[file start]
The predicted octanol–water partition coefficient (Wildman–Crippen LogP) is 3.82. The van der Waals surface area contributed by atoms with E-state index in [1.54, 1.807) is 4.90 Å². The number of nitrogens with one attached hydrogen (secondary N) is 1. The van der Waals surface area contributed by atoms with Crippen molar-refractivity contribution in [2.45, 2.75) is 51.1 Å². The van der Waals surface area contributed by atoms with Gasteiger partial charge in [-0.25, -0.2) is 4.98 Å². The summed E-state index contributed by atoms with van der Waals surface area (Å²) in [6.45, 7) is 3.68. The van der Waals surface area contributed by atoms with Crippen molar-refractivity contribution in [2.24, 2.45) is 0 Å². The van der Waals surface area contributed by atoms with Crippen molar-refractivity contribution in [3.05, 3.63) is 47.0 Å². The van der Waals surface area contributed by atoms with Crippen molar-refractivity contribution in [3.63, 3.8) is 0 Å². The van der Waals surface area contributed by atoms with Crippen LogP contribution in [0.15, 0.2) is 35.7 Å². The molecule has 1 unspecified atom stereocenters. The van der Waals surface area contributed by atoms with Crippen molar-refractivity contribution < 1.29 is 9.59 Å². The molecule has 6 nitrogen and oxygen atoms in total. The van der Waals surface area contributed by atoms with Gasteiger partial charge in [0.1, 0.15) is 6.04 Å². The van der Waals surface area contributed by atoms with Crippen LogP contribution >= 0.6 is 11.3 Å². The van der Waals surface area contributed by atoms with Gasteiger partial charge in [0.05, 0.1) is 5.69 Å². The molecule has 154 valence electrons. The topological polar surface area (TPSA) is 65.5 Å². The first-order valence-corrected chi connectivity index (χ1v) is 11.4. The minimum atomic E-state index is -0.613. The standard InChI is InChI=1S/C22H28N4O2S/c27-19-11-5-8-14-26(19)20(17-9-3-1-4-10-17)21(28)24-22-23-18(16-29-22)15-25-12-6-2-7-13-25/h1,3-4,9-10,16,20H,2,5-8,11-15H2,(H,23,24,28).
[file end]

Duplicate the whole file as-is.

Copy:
The predicted octanol–water partition coefficient (Wildman–Crippen LogP) is 3.82. The van der Waals surface area contributed by atoms with E-state index in [1.54, 1.807) is 4.90 Å². The number of nitrogens with one attached hydrogen (secondary N) is 1. The van der Waals surface area contributed by atoms with Crippen molar-refractivity contribution in [2.45, 2.75) is 51.1 Å². The van der Waals surface area contributed by atoms with Gasteiger partial charge in [-0.25, -0.2) is 4.98 Å². The summed E-state index contributed by atoms with van der Waals surface area (Å²) in [6.45, 7) is 3.68. The van der Waals surface area contributed by atoms with Crippen molar-refractivity contribution in [2.24, 2.45) is 0 Å². The van der Waals surface area contributed by atoms with Crippen molar-refractivity contribution in [3.05, 3.63) is 47.0 Å². The van der Waals surface area contributed by atoms with Crippen molar-refractivity contribution in [3.63, 3.8) is 0 Å². The van der Waals surface area contributed by atoms with Crippen LogP contribution in [0.15, 0.2) is 35.7 Å². The molecule has 1 unspecified atom stereocenters. The van der Waals surface area contributed by atoms with Crippen molar-refractivity contribution < 1.29 is 9.59 Å². The molecule has 6 nitrogen and oxygen atoms in total. The van der Waals surface area contributed by atoms with Gasteiger partial charge in [0.1, 0.15) is 6.04 Å². The van der Waals surface area contributed by atoms with Crippen LogP contribution >= 0.6 is 11.3 Å². The van der Waals surface area contributed by atoms with Gasteiger partial charge in [0.05, 0.1) is 5.69 Å². The molecule has 154 valence electrons. The topological polar surface area (TPSA) is 65.5 Å². The first-order valence-corrected chi connectivity index (χ1v) is 11.4. The minimum atomic E-state index is -0.613. The standard InChI is InChI=1S/C22H28N4O2S/c27-19-11-5-8-14-26(19)20(17-9-3-1-4-10-17)21(28)24-22-23-18(16-29-22)15-25-12-6-2-7-13-25/h1,3-4,9-10,16,20H,2,5-8,11-15H2,(H,23,24,28).